An Iron Kettle

image000000I was at an estate sale when I saw it. It wasn’t one of the things I bought but I wanted to. Just because of all the warm memories.

I bought an old hymnal, an edger with dried clay on its blade, a tiny Hispanic doll made of woven straw from Ecuador, several tiny memo pads with colorful bird pictures, and a marble topped foyer table. I didn’t know where I would put that heavy black kettle and I left it there amongst various other iron pieces–corn stick pans, irons, a waffle iron, several skillets, etc.

That iron kettle had so many stories to tell, I’m just sure. It was larger than the one I remember, probably held a whole gallon of water. The spout was generous, the handle a little crooked from some escapade. I could imagine mornings of long ago when that kettle stayed on the back burner all day long, ready for producing hot water. The iron was a bit ashy looking as if it had only recently come out of hiding in this modernized electrically equipped house. Some restorative measures might have made it perkier.

But then a big iron kettle like that isn’t intended to be perky.

Mamma’s iron kettle was almost a part of her wood burning stove. If there was a fire in the stove, the kettle was humming, steam issuing from its spout. Whether it was time to prepare a dishpan for after-supper clean up, or make a pot of tea, or hand wash some laundry, the water was ready. But there were times when the need for hot water was more dramatic.

I’m guessing that kettle supplied the hot water for the births of eleven babies my mother delivered at home. I don’t personally remember those times, although the eleventh birth brought me my dear little sister and I do remember the occasion very well. Not from the perspective of the kettle but from the perspective of a three-year-old wanting Mamma to tuck her in bed and not understanding why that night was so different from others. The doctor and my Dad were very kind to me that night when they finally let me see my Mamma with an incredibly small pink wiggly bundle beside her.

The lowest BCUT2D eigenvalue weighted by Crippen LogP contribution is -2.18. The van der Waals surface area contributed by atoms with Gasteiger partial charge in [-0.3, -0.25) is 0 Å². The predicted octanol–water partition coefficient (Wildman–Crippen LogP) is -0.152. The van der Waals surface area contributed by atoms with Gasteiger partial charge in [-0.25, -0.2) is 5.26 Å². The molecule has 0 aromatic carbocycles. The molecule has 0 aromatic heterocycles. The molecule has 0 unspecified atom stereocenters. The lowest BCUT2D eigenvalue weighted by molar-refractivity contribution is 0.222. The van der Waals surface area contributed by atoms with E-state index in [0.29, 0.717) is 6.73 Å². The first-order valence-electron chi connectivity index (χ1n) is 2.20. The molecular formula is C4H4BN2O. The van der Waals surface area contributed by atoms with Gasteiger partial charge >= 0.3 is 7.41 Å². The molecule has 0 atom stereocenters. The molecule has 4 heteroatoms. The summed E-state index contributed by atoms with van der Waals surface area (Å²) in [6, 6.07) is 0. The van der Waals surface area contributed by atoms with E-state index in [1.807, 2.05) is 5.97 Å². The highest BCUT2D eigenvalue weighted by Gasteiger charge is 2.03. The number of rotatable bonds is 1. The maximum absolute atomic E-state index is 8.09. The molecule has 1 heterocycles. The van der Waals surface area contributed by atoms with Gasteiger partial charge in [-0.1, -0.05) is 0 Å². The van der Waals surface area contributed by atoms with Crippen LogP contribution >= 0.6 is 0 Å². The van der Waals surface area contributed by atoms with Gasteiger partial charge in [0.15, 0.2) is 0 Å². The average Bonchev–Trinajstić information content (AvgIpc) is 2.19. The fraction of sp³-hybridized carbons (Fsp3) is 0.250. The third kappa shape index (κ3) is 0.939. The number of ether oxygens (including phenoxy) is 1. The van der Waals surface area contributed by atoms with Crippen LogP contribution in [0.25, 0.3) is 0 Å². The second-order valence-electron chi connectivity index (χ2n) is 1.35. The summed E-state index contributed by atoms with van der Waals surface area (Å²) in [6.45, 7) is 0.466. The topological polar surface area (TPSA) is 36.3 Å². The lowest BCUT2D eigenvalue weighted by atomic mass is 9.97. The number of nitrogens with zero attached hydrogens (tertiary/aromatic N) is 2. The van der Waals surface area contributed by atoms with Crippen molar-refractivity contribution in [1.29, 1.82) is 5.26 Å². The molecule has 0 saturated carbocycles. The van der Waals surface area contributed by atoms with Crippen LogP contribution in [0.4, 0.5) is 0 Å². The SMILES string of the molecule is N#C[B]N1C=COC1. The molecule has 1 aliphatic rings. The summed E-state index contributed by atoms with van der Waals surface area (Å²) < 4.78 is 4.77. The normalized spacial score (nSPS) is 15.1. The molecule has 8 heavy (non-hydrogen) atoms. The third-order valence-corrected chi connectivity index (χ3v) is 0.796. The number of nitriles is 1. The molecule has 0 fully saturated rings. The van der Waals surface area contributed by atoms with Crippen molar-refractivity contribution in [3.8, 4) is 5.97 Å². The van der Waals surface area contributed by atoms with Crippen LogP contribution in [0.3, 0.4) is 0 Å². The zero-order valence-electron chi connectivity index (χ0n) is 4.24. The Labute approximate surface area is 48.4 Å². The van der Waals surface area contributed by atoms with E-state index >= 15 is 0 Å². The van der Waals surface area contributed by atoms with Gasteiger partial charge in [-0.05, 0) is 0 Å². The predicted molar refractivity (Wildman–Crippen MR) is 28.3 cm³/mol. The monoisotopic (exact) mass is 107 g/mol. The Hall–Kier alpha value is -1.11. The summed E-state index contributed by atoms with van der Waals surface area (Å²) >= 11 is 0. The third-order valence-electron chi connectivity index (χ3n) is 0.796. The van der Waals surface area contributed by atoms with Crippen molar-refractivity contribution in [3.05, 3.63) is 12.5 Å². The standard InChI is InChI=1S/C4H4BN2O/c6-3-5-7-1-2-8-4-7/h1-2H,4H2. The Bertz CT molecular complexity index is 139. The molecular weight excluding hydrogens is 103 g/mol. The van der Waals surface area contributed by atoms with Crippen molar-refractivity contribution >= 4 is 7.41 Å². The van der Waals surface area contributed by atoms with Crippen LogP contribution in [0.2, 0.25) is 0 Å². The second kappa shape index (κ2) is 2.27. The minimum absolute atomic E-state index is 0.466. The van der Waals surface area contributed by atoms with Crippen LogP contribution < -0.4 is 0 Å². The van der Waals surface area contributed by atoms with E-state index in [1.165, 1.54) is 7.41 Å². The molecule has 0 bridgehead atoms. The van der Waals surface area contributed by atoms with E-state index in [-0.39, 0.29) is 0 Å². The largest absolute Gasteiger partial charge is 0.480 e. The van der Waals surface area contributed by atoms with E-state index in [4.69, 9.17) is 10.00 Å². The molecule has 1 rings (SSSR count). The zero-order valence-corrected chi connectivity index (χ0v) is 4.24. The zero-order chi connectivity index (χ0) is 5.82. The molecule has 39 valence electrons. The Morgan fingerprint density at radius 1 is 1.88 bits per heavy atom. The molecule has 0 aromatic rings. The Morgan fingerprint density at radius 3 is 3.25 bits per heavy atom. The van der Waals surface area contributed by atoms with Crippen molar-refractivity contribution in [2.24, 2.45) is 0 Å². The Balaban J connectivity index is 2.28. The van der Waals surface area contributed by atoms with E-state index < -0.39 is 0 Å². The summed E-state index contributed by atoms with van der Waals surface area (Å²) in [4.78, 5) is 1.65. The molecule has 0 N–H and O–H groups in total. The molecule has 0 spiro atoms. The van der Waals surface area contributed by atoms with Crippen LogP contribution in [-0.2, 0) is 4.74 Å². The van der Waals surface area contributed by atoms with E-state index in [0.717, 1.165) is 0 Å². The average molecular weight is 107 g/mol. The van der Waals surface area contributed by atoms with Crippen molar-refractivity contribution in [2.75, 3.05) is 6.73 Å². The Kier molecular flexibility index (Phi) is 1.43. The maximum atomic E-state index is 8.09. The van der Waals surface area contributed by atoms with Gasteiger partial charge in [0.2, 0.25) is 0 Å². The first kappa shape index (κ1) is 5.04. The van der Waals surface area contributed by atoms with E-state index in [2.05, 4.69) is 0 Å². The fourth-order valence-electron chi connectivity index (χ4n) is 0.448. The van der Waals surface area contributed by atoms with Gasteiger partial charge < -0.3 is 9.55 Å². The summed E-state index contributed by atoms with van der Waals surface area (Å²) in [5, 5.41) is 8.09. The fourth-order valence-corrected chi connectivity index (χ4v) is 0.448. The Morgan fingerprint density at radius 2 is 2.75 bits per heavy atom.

Then there were the times Daddy prepared to drive the old Packard and it wouldn’t crank up. There was a hasty call for hot water and someone would take it on the run to pour in the cold radiator. Sometimes a push-off was required also before the motor “turned over.” I’m told my older brother Charlie, when he was a little tyke, lined himself up with the rest to push the Packard. But when the rest let go as the car picked up speed, Charlie was still holding tightly to the bumper, his little feet flying over the ground. Big sister Pat ran to rescue him!

When Mamma opened a little block of yeast for making bread she’d reach for the kettle and pour hot water over it in a bowl to dissolve it. If Daddy had lumbago Mamma would send someone to fill the hot water bottle to apply to his back. On cold mornings when Mamma gave us kids a quart of cocoa to take to our woodland schoolhouse, she’d heat the jar first by pouring hot water over it in a pan–so it wouldn’t crack when the hot cocoa came in contact with the glass.

If Mamma or one of the girls needed hot water fast and the kettle had gotten low, they’d take a griddle off the stove and set it aside, then set the kettle right next to the flame. Soon the water would be boiling. I can remember, too, the white enamel pan with a red rim we used for what we called “spit” baths, or just to wash our hands and faces. Mamma declared war on dirty faces. She said she hoped her mother had dirty faces to wash in heaven or she wouldn’t be happy. I think she hoped that would be true for her too because she sure liked to make our faces clean.

When Daddy killed a chicken for Mamma to dress, she depended on a good full kettle of hot water for scalding the chicken in the de-feathering process. If I hated the killing of the chicken in the first place, I also hated the smell of scalded skin and hot feathers. I was amazed recently to hear one of the grandchildren talking proudly about how she’d helped de-feather some quail.

When brothers brought in the milk morning and evening, the girls would strain the milk and then wash the milk buckets, ending with scalding them good with water from the black kettle.

I’ve seen my handsome father shaving in the kitchen with a straight razor and, of course, water from that kettle.

Amazing, isn’t it, how many pictures you can see in your mind prompted by one simple object. Now I wonder if I should have bought that black kettle. I can just see its face drooping a bit when I finally turned away after considering it for the second or third time. I hope someone else finds it who can give it another life.

Hey, I saw this Bible reference on the Piggly Wiggly sign this week: Romans 15:13. I looked it up. Here it is: “Now the God of hope fill you with all joy and peace in believing, that ye may abound in hope, through the power of the Holy Ghost.”

That’s my prayer for you!




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